The majority of people have a major slump between 2 p.m. and 4 p.m. given that natural light begins to fade during these hours; post-lunch blood sugar levels start to also drop during this portion of the day. Take this time for more physical activity at work. If you need to run an errand or walk across campus, save these tasks for the afternoon slump.

2. Find peace and quiet away from your coworkers.

Staying on top of the office gossip, or keeping in touch with workplace friends can be really entertaining, but when you’re focused on a big project and in deep thought, their footsteps and conversation can be a huge annoyance. In fact, 32% of employees reported their chatty coworkers as the single largest culprit to killing productivity.

I’m not telling you to remove your workplace relationships, but I am telling you to create boundaries around your work. In fact, it’s quite the opposite. The majority of employees report finding enjoyment in their work when they have close friends on staff.  

If there is a specific coworker or group of employees that repeatedly distract you from your work, make a point to instead set up a specific time of day or place to meet and chat. This shows that your work hours are times of focus for you, and creates a space for you to connect outside of the office. Grabbing lunch together or making a habit out of getting your morning coffee together is a great way to make time for bonds before you head into a focused day of work. This way, you separate your work chatter from your office desk.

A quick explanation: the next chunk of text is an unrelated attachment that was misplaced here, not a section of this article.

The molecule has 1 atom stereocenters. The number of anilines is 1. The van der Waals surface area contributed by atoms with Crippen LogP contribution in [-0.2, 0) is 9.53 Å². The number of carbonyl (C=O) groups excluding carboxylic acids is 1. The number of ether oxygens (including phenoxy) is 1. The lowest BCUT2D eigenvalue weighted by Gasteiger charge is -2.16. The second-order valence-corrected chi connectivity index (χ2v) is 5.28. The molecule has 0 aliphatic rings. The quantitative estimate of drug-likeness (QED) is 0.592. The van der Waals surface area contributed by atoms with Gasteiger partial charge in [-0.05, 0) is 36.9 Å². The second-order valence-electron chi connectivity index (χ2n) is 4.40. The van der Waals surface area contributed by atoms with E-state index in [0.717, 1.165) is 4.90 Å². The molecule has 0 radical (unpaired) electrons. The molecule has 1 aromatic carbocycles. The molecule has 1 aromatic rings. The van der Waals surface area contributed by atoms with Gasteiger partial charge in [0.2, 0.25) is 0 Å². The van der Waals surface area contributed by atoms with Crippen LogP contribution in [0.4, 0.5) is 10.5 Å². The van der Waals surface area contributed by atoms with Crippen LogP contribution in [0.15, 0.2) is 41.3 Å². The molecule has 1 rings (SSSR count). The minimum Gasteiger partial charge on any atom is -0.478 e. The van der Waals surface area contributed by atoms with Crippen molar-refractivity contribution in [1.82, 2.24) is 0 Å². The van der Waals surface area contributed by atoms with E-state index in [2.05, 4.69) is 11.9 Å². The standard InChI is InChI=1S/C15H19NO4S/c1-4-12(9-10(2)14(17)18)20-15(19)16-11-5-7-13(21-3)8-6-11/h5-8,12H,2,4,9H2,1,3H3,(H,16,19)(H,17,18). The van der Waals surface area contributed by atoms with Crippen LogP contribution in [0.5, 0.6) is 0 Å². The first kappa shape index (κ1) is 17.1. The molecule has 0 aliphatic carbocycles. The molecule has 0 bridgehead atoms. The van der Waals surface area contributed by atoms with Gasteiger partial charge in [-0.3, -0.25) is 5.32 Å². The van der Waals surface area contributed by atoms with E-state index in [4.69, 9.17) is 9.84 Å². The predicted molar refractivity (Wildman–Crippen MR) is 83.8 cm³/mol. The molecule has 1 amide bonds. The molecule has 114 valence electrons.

It isn’t just in person chit-chat that can be distracting. Office messaging and email is dangerous ways to distract you from getting your work done, which is why I recommend turning off all online communication during the time blocks you determined as your best times of day to focus. If you’re feeling like you need breaks during these times, consider focus sprints of work followed up by a short five minute break to stretch your legs. 

When you all can create good habits, it will be easier to get more done, which means more morning coffees, happy hour cocktail dates and fitness classes for you and your work friends!